Mike Adams

This is Part VIII of a series. Click here for Part I, II, III, IV, V, VI, or VII.

Author’s note: The following column is based on a true story and uses language that many readers will find offensive.

Sam was born just after the First World War, which meant that he would be old enough to serve in the Second World War. He did so bravely and had many stories to share when he returned.

The old veteran loved to tell about the time he was in a bombed-out café and approached a wounded enemy while firing (and missing) with all seven rounds in his 45 auto. After he finished him off with his knife he tossed that 45 into a pile of rubble cursing it for never shooting the way he told it to.

But there were other stories he would never tell. Like the time he was leading his men across a narrow bridge not knowing they would soon be ambushed. When the enemy opened fire they shot back as they headed backwards on the bridge. Sam held the gun in one hand as he tried to reach down and grab his wounded men. He could see the terror in their eyes as they plunged towards their deaths in the water down below.

No one would hear that story until after Sam died. His wife talked about how he woke up years later screaming in the night, sweating, and pounding his fists right through the thin bedroom wall. The long minutes seemed like hours before he realized he was awake and safe at home from the war.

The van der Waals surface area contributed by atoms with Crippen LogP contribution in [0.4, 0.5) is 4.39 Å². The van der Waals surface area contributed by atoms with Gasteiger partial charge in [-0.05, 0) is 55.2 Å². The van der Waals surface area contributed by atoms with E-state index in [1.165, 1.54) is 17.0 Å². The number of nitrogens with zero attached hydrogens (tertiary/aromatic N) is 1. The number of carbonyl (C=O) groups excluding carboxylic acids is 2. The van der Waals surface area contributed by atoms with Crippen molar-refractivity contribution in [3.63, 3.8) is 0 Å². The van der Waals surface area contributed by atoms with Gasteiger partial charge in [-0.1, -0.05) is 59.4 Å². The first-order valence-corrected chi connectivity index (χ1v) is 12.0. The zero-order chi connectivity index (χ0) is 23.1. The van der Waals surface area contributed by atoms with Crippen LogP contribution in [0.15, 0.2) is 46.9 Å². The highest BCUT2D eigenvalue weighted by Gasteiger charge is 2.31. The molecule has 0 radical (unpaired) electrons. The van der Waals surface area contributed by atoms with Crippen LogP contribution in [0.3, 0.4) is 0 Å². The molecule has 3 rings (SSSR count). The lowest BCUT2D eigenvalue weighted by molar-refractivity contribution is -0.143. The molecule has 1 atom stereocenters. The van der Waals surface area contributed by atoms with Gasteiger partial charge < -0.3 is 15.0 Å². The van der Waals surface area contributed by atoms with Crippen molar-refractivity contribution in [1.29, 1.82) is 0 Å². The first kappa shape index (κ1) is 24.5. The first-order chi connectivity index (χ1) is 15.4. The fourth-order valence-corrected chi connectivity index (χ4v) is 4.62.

But Sam loved his job at Joanie’s Café – a place owned by his sister and named after his only niece. He was so good with the customers that he built up the business far beyond what his sister had ever expected. In fact, business was so good that he eventually bought it from her. Sam never worked anywhere else.

Mike Adams

Mike Adams is a criminology professor at the University of North Carolina Wilmington and author of Letters to a Young Progressive: How To Avoid Wasting Your Life Protesting Things You Don't Understand.